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Psychologist Ellen Langer and her team from Harvard conducted a study and discovered the effects of language pertaining to requests. In particular, the study found that using the word ‘because’, in addition to reasoning, justifies requests and increases compliance of others.1 

The study involved measuring the effects of three requests on cutting the line for the copying machine. As soon as a subject had reached the xerox machine and had placed their materials down to be copied, the researcher would approach the subject and make their request to use the xerox machine first. Langer and her team studied the effects of the following requests on different subjects. 

  1. “Excuse me, I have five pages. May I use the copying machine?” 
  2. “Excuse me, I have five pages. May I use the copying machine because I’m in a rush?”
  3. “Excuse me, I have five pages. May I use the copying machine because I have to make copies?” 

Which request do you think would be most effective in getting the subjects to allow the researcher to use the xerox before them? 

According to the study:

The subjects complied to the first request 60% of the time;

The subjects complied to the second request 94% of the time; 

The subjects complied to the third request 93% of the time.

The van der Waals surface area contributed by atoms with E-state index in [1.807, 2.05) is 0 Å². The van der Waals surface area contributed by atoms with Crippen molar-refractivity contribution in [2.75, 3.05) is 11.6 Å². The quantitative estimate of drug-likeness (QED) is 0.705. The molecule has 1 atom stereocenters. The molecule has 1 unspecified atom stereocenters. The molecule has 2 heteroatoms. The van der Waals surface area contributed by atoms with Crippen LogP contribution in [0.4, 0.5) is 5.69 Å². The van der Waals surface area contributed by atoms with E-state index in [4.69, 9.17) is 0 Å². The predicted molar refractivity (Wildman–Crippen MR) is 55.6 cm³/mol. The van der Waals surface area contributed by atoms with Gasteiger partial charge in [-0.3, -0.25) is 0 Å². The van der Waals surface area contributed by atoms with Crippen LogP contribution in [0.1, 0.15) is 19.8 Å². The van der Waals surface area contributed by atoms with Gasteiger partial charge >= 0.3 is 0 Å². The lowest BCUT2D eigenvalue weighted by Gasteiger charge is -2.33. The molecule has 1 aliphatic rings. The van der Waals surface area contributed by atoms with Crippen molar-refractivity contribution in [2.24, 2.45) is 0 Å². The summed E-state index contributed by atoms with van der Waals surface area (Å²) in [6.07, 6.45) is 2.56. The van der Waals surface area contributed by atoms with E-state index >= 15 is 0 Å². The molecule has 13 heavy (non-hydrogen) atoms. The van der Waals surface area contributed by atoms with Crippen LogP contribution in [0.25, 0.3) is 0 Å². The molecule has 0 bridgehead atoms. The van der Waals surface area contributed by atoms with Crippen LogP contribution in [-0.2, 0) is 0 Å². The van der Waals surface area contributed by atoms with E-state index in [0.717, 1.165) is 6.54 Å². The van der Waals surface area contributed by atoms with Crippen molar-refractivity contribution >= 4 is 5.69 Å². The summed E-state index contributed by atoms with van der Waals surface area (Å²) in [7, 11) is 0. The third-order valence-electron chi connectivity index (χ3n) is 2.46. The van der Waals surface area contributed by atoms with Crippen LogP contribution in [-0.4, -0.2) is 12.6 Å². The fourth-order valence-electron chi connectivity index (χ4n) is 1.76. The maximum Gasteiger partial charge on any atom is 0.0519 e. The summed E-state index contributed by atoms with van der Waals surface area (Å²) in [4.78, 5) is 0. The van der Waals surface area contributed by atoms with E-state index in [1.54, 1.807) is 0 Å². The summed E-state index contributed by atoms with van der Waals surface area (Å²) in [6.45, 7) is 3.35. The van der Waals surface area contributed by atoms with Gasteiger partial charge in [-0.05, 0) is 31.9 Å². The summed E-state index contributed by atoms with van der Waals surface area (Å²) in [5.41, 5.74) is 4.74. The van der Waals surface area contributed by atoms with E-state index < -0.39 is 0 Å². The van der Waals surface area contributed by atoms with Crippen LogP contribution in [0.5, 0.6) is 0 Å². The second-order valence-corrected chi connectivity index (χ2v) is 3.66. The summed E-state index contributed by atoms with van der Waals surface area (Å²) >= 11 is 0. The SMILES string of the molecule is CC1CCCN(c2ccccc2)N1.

The results of this study have profound implications regarding our communication ability, and in particular, our use of persuasive language to achieve compliance from others. You would think that using a trivial reason such as ‘because I have to make copies’ would be ineffective considering everybody in line was there to make copies. The researchers showed that using the word because and providing a reason (however nonsensical) was evidently quite persuasive.

The lesson is simple, in any situation when you request a favour, or want to convince someone to your cause, just use the word ‘because’ in addition to a reason. Evident from the third request, even a trivial reason combined with the word ‘because’ is quite effective for compliance and will work if you need to come up with a reason quick. In order to increase the likelihood of compliance from an individual, offer a logical reason. 


1 Ellen J. Langer, Arthur Blank, and Benzion Chanowitz, “The Mindlessness of Ostensibly Thoughtful Action: The Role of ‘Placebic’ Information in Interpersonal Interaction,” Journal of Personality and Social Psychology 36, no. 6 (June 1978): 635–642.